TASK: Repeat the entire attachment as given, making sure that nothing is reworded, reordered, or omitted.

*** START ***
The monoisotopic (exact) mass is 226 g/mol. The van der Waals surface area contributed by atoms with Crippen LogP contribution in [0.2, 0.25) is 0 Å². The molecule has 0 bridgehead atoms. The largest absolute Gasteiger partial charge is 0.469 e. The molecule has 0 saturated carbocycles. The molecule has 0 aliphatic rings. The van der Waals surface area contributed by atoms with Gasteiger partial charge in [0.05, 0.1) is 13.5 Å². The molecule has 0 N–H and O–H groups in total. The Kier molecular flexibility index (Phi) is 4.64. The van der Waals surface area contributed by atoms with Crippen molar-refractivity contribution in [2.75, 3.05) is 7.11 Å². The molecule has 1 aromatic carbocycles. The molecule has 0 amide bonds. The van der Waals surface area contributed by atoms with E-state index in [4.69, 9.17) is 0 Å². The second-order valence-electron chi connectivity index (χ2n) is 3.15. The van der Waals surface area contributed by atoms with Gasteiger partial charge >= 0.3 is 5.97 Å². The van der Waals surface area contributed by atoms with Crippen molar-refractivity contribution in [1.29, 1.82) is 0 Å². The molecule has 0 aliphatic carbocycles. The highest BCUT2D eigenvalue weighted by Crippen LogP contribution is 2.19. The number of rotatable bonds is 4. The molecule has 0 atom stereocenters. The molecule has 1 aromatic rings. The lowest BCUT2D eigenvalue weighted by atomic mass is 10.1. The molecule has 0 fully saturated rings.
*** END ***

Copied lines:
The monoisotopic (exact) mass is 226 g/mol. The van der Waals surface area contributed by atoms with Crippen LogP contribution in [0.2, 0.25) is 0 Å². The molecule has 0 bridgehead atoms. The largest absolute Gasteiger partial charge is 0.469 e. The molecule has 0 saturated carbocycles. The molecule has 0 aliphatic rings. The van der Waals surface area contributed by atoms with Gasteiger partial charge in [0.05, 0.1) is 13.5 Å². The molecule has 0 N–H and O–H groups in total. The Kier molecular flexibility index (Phi) is 4.64. The van der Waals surface area contributed by atoms with Crippen molar-refractivity contribution in [2.75, 3.05) is 7.11 Å². The molecule has 1 aromatic carbocycles. The molecule has 0 amide bonds. The van der Waals surface area contributed by atoms with E-state index in [4.69, 9.17) is 0 Å². The second-order valence-electron chi connectivity index (χ2n) is 3.15. The van der Waals surface area contributed by atoms with Gasteiger partial charge >= 0.3 is 5.97 Å². The van der Waals surface area contributed by atoms with Crippen molar-refractivity contribution in [1.29, 1.82) is 0 Å². The molecule has 0 aliphatic carbocycles. The highest BCUT2D eigenvalue weighted by Crippen LogP contribution is 2.19. The number of rotatable bonds is 4. The molecule has 0 atom stereocenters. The molecule has 1 aromatic rings. The lowest BCUT2D eigenvalue weighted by atomic mass is 10.1. The molecule has 0 fully saturated rings.